Seeds by Silvia Moreno-Garcia is a discerning, to-the-point, hard SF tale. A travelling representative to a multinational agro-tech company meets his match when he comes across a farmer who, having used their genetically modified cultivar, found it succumbed to a fungal rust, but this is SF and there is a twist… Now it has to be said that at the heart of this story is something that concerns bioscientists greatly (though strangely does not seem to be the foremost of Green campaigners' concerns) about GM crops. Silvia has packaged this neatly into a short story and is to be congratulated in getting her point across so well with brevity. (I loved the farmer's attitude.)
At Bukodan by Alastair Reynolds. Heavy metal gigs of the future will need something extra to add to the show to attract really big crowds… (I am not going to say any more.) Well this is Alastair Reynolds, the one SF star contributing to this anthology, and so we would expect this to be a good story, and it is. However, I am not sure it really fits in with book's theme despite the editor's (somewhat gushing) introduction. Still, any excuse to include a Reynolds' story is what I say, and so great to see this one.
Sarging Rasmussen: A report (by Organic) by Gord Sellar. Political lobbying necessitates using all the tricks of the trade. Of course as society advances so do the techniques, including those of psychology, body language and so forth. It is a bit of an arms race of which one problem is… Gord Sellar has given us a neat tale, though I am sure it could have been told in fewer pages and been far much the better for it.
Scheherazade Cast in Starlight by Jason Andrew. The internet undermines a totalitarian Middle Eastern state… This is a useful, very brief, story in which SF comments on a recent national event. As such the story is a worthy exercise that – because its source idea is not that original – the author wisely kept down to just three pages. The result: a delightful comment.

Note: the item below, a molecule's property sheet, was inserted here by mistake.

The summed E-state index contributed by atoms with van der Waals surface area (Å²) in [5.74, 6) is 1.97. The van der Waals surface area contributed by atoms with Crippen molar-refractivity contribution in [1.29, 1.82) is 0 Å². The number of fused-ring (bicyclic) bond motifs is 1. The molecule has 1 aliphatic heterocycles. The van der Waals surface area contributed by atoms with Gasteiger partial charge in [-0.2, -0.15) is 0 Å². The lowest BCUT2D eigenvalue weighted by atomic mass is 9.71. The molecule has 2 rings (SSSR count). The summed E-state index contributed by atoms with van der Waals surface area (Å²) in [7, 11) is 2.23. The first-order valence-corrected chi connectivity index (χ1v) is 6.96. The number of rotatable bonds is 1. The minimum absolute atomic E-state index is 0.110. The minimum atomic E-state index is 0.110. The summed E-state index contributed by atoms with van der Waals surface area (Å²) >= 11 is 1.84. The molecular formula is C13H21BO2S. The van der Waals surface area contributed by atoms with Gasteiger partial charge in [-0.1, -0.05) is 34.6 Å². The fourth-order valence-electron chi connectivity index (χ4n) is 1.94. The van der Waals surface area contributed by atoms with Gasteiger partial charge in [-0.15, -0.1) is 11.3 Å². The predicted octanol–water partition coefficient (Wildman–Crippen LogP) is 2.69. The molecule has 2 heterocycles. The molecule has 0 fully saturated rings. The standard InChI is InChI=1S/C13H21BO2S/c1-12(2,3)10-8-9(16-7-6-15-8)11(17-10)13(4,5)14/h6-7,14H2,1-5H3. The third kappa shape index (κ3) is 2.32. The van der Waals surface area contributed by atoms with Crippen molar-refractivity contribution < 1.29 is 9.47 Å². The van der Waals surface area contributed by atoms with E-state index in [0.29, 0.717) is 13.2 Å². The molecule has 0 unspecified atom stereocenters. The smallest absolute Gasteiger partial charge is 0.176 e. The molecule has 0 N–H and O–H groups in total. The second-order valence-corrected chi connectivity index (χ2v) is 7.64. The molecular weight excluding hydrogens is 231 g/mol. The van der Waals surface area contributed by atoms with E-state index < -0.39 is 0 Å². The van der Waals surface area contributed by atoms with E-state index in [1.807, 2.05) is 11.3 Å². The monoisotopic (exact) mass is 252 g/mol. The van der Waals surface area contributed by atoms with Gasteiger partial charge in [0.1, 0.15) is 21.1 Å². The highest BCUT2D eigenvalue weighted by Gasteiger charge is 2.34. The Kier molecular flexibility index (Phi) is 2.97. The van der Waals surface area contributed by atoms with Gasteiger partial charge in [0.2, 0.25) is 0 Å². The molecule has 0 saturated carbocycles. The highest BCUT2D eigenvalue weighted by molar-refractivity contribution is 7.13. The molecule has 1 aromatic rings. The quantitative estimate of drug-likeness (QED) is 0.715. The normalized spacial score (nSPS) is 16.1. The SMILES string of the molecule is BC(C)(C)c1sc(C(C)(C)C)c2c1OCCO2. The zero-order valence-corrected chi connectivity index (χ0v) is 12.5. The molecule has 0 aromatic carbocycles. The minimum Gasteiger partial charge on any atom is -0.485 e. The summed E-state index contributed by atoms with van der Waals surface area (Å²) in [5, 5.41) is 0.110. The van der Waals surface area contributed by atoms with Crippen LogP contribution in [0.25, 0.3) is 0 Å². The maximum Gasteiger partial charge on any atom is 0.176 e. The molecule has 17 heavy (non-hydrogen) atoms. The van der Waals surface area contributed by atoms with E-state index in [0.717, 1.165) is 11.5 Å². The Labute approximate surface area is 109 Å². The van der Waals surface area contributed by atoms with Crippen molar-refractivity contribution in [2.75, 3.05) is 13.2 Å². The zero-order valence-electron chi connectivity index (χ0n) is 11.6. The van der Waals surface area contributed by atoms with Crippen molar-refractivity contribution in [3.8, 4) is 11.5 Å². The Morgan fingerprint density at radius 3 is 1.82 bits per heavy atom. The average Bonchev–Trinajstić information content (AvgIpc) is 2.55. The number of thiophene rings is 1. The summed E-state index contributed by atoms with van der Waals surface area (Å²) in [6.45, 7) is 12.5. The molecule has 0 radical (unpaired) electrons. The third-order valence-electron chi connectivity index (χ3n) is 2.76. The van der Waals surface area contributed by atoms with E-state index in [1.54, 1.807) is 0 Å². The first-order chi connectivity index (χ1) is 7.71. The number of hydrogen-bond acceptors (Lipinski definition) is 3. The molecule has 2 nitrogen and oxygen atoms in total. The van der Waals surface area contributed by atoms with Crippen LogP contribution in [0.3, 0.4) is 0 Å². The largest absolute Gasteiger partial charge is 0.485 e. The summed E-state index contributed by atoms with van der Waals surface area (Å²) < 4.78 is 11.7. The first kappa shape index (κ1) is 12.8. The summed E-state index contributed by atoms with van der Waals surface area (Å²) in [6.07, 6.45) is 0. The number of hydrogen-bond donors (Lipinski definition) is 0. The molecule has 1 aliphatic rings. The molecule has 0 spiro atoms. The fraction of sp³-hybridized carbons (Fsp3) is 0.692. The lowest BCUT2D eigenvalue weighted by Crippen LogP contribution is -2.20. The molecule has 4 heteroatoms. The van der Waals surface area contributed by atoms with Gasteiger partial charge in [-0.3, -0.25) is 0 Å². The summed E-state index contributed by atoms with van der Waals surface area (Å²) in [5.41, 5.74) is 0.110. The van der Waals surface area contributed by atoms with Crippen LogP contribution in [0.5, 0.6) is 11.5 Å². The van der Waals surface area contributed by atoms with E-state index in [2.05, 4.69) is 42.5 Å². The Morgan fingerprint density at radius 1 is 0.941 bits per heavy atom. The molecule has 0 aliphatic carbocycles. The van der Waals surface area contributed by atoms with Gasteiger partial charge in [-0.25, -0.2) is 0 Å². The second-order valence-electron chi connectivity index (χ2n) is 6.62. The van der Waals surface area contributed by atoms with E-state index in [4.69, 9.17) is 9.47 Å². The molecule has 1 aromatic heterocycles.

Russian Roulette 2020 by Eva Maria Chapman. Many complain that youngsters these days are too hooked on interactive computer games and social networking sites. In the future such problems could be even worse. So there may come a day when there are youth camps where access to such technology is greatly restricted. This could open up kids to more natural social experiences. Still, social internet technology has its advantages… What is good about this tale (apart from the accomplished writing) was the balance of message.
Castoff World by Kay Kenyon. Presumably following some sort of Mad Max decline in global society, a grandfather and granddaughter find refuge on an island that is really an automated waste recycler… Kay Keynon paints an interesting world lucidly and gives us a neat story.
So there you have it. More than enough tales to keep you satisfied. As I indicated, this is not a perfect collection (few are) but it did set itself very ambitious goals. Yet there are enough sufficiently good tales, if not outright hits, to say that this anthology does in its way markedly stand out from the crowd, and so serious SF readers will want to keep an eye out for it. Ian Whates, himself someone beginning to rise on Britain's SF scene, says on the book's cover that, 'the energy and enterprise of Jetse de Vries deserves your attention.' As far as dedicated SF readers are concerned, he is right.